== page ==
U.S. officials are likely to allow China’s Lenovo Group to buy IBM’s low-end server business and Google Inc’s Motorola Mobility handset business if it agrees to concessions aimed at protecting U.S. national security, experts said.
Computer maker Lenovo has advantages over other Chinese companies that should help it overcome the mutual suspicion between the United States and China over industrial spying and cybersecurity, such as its track record of successful U.S. acquisitions in the past. And importantly, it is not directly controlled by China’s government.
Even so, it could be in for a battle over its latest deals with at least one lawmaker expressing concern.
Lenovo said on Wednesday it would acquire Motorola Mobility, along with some 2,000 patents, for $2.91 billion. That news came days after an announcement the company would purchase IBM’s low-end server unit for $2.3 billion.
The deals will be reviewed by the inter-agency Committee on Foreign Investment in the United States, or CFIUS, to ensure they do not threaten national security.
“We look forward to going through the regulatory process and we’re going to work with the regulators with an open and transparent approach,” Lenovo spokesman Brion Tingler said.
Lenovo has been through the secretive CFIUS process three times before and has won approval each time, according to a source familiar with the process.
The first was in 2005, when Lenovo bought IBM’s ThinkPad business in a deal that catapulted the company into the global technology big leagues. In that case CFIUS approval came to the dismay of Representative Frank Wolf, a Republican from Virginia and a tough critic of China.
Wolf said he discovered after that approval that the State Department had made plans to purchase Lenovo computers. “They were not able to cancel the purchases but made sure that none of them were used for anything,” he said.
“I just think we have to be careful,” said Wolf.
Lenovo also went through CFIUS reviews when it bought Stoneware Inc to expand cloud solutions and formed a strategic partnership with EMC Corporation . Both deals were announced in 2012.
It is not known what security concessions – if any – CFIUS wrung out of Lenovo in the previous transactions, but typical measures include having a security officer, a security plan or other steps aimed at preventing a foreign government from influencing a company in a way that would put U.S. security at risk, the expert said.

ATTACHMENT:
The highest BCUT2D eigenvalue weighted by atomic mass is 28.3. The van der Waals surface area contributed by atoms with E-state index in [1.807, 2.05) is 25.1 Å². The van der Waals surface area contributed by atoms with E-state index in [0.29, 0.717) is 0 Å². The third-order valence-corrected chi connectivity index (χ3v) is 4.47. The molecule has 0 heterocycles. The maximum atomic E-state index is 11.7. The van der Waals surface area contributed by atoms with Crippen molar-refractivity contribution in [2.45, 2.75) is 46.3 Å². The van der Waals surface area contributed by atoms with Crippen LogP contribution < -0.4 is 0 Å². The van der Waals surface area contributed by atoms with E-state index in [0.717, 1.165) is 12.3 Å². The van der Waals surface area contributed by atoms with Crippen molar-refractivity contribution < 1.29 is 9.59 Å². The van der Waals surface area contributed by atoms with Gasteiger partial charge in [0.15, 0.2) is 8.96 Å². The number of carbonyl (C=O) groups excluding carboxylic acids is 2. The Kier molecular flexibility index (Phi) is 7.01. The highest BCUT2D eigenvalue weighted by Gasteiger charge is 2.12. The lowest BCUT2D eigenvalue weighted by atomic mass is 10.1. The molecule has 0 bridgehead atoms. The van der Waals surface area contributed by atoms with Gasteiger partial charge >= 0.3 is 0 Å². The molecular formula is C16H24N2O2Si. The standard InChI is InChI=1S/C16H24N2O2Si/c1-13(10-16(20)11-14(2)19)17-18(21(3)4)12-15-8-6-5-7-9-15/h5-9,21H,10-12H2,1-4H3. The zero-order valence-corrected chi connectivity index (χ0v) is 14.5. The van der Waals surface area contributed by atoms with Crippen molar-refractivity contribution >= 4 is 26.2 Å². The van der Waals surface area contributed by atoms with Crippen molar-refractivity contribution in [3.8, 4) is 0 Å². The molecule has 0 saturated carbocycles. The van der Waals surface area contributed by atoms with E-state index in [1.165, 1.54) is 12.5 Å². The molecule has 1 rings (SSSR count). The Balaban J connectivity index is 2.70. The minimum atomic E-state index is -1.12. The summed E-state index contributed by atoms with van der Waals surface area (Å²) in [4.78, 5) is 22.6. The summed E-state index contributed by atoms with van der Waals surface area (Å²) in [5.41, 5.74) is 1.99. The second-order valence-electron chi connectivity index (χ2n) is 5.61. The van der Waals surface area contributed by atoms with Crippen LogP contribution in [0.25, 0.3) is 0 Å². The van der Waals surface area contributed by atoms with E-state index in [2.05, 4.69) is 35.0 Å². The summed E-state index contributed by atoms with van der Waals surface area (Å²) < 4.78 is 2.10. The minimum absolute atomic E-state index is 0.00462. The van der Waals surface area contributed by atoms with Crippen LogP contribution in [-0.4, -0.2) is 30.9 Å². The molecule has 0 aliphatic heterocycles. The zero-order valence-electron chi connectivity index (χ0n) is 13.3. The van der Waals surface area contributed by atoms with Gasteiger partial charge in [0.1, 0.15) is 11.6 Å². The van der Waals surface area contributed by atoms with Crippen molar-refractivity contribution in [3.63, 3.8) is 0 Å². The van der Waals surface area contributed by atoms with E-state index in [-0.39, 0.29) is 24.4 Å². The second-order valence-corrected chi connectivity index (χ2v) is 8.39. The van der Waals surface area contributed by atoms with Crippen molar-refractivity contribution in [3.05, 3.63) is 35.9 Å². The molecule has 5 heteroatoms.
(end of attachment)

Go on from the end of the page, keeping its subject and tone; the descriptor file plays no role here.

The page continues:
CFIUS may also require that only U.S. citizens handle certain products and services or demand that certain products be located only in the United States.
Lenovo has already been in touch with CFIUS about its latest U.S. deals, as is typical, said sources familiar with the process.
Patents in focus
A typical CFIUS analysis will touch on two sides – what threat may be posed by the foreign company involved and what vulnerabilities are exposed by the purchase, said Anne Salladin, a former Treasury official with CFIUS experience.
“I do think that both of these deals are likely candidates for mitigation measures,” said Salladin, who is now at the law firm Strook & Strook & Lavan LLP.
Another former government official with CFIUS experience, Jonathan Gafni, said the review of the Motorola Mobility deal likely would not focus on handsets but on more complicated patents.
Lenovo will receive more than 2,000 “patent assets” as part of the transaction, the companies said, although it is not known which ones will change hands. Gafni said regulators would want to give them extra scrutiny.
“There are already a ton of Chinese handsets being sold in this country,” said Gafni, now with Compass Point Analytics. “I think it could take some time to figure it all out, but I don’t see a big problem here.”
In the end, experts said, Lenovo was likely to win CFIUS approval.
“If there was a Chinese company that was well-positioned to see this deal come off, it’s Lenovo,” said Jim Lewis, a security expert with the think tank Center for Strategic and International Studies. “They’ve done the dance before and they know what the steps are.”
CFIUS, which is headed by the Treasury Department, usually takes 30 days to review simple deals, but may take an additional 45 days on more complicated transactions.
Of the 23 transactions CFIUS reviewed in 2012, 10 were withdrawn and abandoned, according to the latest CFIUS annual report. One Chinese transaction was blocked in 2012 – the proposed purchase of an Oregon wind farm near a sensitive Navy installation.